The Contour RollerMouse is one of our favourite ergonomic inventions; a rolling mouse replacement that sits below your keyboard, allowing you to mouse around the screen without moving your hands out of your ‘home row’ position. It’s super comfortable to use, and it feels more efficient too — we even use these in our offices!

The new Rollermouse Free3 has arrived at The Keyboard Company, and for a limited time we’re offering it as part of a bundle with the Counter Balance Keyboard at £30 off! Let’s take a closer look.

Shop for the Counter RollerMouse Free3 + Balance Keyboard Bundle >

The new RollerMouse Free3


The RollerMouse Free3 is a sleeker, refined version of previous RollerMouse input devices. The Free3 is equipped with nine buttons, giving you left click and right click plus seven programmable buttons. There’s also an integrated scroll wheel, making it easy to move throughout the page.

The Free3 includes a new type of sensor beneath the rollerbar, allowing you to move the cursor on screen more precisely. This is great for any program with a complex interface, like Photoshop or Microsoft Word. Accuracy and cursor speed have also been improved, as you’re now able to set the pointer between 800 and 2800 DPI.

The Free3 is more comfortable than its predecessors too, thanks to an integrated wrist-rest with plenty of padding. The fully open rollerbar is also more stable, giving you room to move accomodating different shoulder widths. It’s also the lowest profile RollerMouse ever, allowing you to maintain an ergonomic position more easily. It also meshes extremely well with the Balance keyboard, which is why we’re offering these two new products in one bundle at a 10% discount!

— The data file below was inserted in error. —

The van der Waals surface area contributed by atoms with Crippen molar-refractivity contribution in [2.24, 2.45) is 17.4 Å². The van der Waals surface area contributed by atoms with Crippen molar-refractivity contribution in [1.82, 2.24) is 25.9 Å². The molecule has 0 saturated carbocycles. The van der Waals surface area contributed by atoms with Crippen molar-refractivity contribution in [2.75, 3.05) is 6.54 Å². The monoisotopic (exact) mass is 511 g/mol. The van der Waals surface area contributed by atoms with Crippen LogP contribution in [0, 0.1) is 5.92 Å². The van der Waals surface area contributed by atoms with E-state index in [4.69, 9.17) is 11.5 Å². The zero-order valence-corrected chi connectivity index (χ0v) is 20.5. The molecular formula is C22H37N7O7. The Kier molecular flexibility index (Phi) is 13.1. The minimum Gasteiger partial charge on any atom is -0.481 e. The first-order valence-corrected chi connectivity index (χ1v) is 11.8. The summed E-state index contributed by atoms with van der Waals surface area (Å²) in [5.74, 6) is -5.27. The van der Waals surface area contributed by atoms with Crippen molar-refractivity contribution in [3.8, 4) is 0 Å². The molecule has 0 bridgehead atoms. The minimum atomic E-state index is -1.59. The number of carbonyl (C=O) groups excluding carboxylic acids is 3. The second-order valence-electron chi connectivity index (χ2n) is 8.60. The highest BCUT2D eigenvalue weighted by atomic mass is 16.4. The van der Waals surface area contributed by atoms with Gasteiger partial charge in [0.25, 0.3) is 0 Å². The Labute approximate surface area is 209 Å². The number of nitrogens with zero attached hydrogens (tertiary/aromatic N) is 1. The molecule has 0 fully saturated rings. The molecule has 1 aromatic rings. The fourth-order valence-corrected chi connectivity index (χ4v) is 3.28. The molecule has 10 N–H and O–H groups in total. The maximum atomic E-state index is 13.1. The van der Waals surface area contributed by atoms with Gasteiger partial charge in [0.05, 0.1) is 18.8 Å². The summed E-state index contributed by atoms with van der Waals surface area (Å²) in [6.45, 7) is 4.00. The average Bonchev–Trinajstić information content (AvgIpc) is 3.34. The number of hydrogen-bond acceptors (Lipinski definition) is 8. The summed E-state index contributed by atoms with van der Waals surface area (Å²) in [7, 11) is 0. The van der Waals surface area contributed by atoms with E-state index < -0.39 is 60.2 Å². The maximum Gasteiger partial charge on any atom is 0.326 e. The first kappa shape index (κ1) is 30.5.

Shop for the Counter RollerMouse Free3 + Balance Keyboard Bundle >

I personally loved the RollerMouse when I reviewed it in 2015, and I can’t wait to spend more time with the new version. Now, let’s move onto the other half of the bundle: the Contour Balance Wireless Keyboard!

The new Contour Balance Wireless Keyboard


If you’re looking for the perfect keyboard to pair with your RollerMouse, then this may be it. The Contour Balance is designed to put your hands in the most comfortable typing and mousing position. Adjustable legs and tilt options make it easy to adopt an ergonomic posture, with options for negative, neutral and positive typing angles — unlike almost other keyboards on the market today.